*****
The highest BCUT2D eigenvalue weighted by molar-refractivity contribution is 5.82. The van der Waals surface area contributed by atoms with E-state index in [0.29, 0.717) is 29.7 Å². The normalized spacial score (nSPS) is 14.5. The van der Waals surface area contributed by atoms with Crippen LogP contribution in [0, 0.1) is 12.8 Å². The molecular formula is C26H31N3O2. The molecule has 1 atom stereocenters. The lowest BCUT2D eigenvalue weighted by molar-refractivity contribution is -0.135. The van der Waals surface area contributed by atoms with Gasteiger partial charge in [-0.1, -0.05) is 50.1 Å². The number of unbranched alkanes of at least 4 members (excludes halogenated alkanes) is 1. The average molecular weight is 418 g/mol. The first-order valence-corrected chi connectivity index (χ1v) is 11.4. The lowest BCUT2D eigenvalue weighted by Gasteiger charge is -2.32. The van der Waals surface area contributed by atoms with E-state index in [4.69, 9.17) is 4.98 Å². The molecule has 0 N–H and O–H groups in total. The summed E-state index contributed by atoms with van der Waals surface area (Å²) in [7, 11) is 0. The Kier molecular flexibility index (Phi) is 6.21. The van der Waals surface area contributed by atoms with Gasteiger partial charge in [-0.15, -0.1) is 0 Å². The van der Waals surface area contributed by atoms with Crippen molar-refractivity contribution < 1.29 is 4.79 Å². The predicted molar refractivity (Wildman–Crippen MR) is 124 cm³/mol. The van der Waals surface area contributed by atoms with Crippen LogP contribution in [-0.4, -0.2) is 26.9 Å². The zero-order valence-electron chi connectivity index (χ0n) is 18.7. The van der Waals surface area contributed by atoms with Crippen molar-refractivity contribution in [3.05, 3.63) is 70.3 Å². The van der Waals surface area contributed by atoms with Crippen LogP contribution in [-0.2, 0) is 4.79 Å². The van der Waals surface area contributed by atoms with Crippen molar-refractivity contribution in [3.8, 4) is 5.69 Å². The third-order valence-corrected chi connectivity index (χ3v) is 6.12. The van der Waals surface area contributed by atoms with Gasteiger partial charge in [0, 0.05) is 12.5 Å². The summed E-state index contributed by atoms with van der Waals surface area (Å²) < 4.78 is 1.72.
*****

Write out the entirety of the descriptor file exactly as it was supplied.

The highest BCUT2D eigenvalue weighted by molar-refractivity contribution is 5.82. The van der Waals surface area contributed by atoms with E-state index in [0.29, 0.717) is 29.7 Å². The normalized spacial score (nSPS) is 14.5. The van der Waals surface area contributed by atoms with Crippen LogP contribution in [0, 0.1) is 12.8 Å². The molecular formula is C26H31N3O2. The molecule has 1 atom stereocenters. The lowest BCUT2D eigenvalue weighted by molar-refractivity contribution is -0.135. The van der Waals surface area contributed by atoms with Gasteiger partial charge in [-0.1, -0.05) is 50.1 Å². The number of unbranched alkanes of at least 4 members (excludes halogenated alkanes) is 1. The average molecular weight is 418 g/mol. The first-order valence-corrected chi connectivity index (χ1v) is 11.4. The lowest BCUT2D eigenvalue weighted by Gasteiger charge is -2.32. The van der Waals surface area contributed by atoms with E-state index in [4.69, 9.17) is 4.98 Å². The molecule has 0 N–H and O–H groups in total. The summed E-state index contributed by atoms with van der Waals surface area (Å²) in [7, 11) is 0. The Kier molecular flexibility index (Phi) is 6.21. The van der Waals surface area contributed by atoms with Gasteiger partial charge in [-0.15, -0.1) is 0 Å². The van der Waals surface area contributed by atoms with Crippen molar-refractivity contribution < 1.29 is 4.79 Å². The predicted molar refractivity (Wildman–Crippen MR) is 124 cm³/mol. The van der Waals surface area contributed by atoms with Crippen LogP contribution in [-0.4, -0.2) is 26.9 Å². The zero-order valence-electron chi connectivity index (χ0n) is 18.7. The van der Waals surface area contributed by atoms with Crippen molar-refractivity contribution in [3.05, 3.63) is 70.3 Å². The van der Waals surface area contributed by atoms with Crippen LogP contribution in [-0.2, 0) is 4.79 Å². The van der Waals surface area contributed by atoms with Crippen molar-refractivity contribution in [3.8, 4) is 5.69 Å². The third-order valence-corrected chi connectivity index (χ3v) is 6.12. The van der Waals surface area contributed by atoms with Gasteiger partial charge in [0, 0.05) is 12.5 Å². The summed E-state index contributed by atoms with van der Waals surface area (Å²) < 4.78 is 1.72.